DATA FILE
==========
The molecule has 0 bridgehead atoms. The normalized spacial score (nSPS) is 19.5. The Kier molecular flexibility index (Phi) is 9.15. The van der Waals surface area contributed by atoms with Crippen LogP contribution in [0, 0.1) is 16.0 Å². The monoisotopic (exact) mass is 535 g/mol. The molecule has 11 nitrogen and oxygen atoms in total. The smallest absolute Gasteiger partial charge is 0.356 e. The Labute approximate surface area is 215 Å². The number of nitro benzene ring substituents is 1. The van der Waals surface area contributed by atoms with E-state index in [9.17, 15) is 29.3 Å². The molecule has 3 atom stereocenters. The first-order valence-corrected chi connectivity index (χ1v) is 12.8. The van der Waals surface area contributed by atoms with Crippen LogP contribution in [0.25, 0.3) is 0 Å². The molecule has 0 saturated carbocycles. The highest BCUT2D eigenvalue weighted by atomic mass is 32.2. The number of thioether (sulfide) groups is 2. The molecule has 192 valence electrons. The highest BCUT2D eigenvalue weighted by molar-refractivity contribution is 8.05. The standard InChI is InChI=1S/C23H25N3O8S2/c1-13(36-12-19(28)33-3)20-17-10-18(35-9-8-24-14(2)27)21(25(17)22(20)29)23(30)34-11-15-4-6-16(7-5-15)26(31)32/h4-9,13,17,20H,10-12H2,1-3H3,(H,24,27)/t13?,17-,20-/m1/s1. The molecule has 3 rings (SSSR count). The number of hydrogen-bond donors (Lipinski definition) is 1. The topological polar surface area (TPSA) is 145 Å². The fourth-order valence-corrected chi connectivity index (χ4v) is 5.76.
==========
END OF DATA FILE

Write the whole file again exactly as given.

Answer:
The molecule has 0 bridgehead atoms. The normalized spacial score (nSPS) is 19.5. The Kier molecular flexibility index (Phi) is 9.15. The van der Waals surface area contributed by atoms with Crippen LogP contribution in [0, 0.1) is 16.0 Å². The monoisotopic (exact) mass is 535 g/mol. The molecule has 11 nitrogen and oxygen atoms in total. The smallest absolute Gasteiger partial charge is 0.356 e. The Labute approximate surface area is 215 Å². The number of nitro benzene ring substituents is 1. The van der Waals surface area contributed by atoms with E-state index in [9.17, 15) is 29.3 Å². The molecule has 3 atom stereocenters. The first-order valence-corrected chi connectivity index (χ1v) is 12.8. The van der Waals surface area contributed by atoms with Crippen LogP contribution in [0.25, 0.3) is 0 Å². The molecule has 0 saturated carbocycles. The highest BCUT2D eigenvalue weighted by atomic mass is 32.2. The number of thioether (sulfide) groups is 2. The molecule has 192 valence electrons. The highest BCUT2D eigenvalue weighted by molar-refractivity contribution is 8.05. The standard InChI is InChI=1S/C23H25N3O8S2/c1-13(36-12-19(28)33-3)20-17-10-18(35-9-8-24-14(2)27)21(25(17)22(20)29)23(30)34-11-15-4-6-16(7-5-15)26(31)32/h4-9,13,17,20H,10-12H2,1-3H3,(H,24,27)/t13?,17-,20-/m1/s1. The molecule has 3 rings (SSSR count). The number of hydrogen-bond donors (Lipinski definition) is 1. The topological polar surface area (TPSA) is 145 Å². The fourth-order valence-corrected chi connectivity index (χ4v) is 5.76.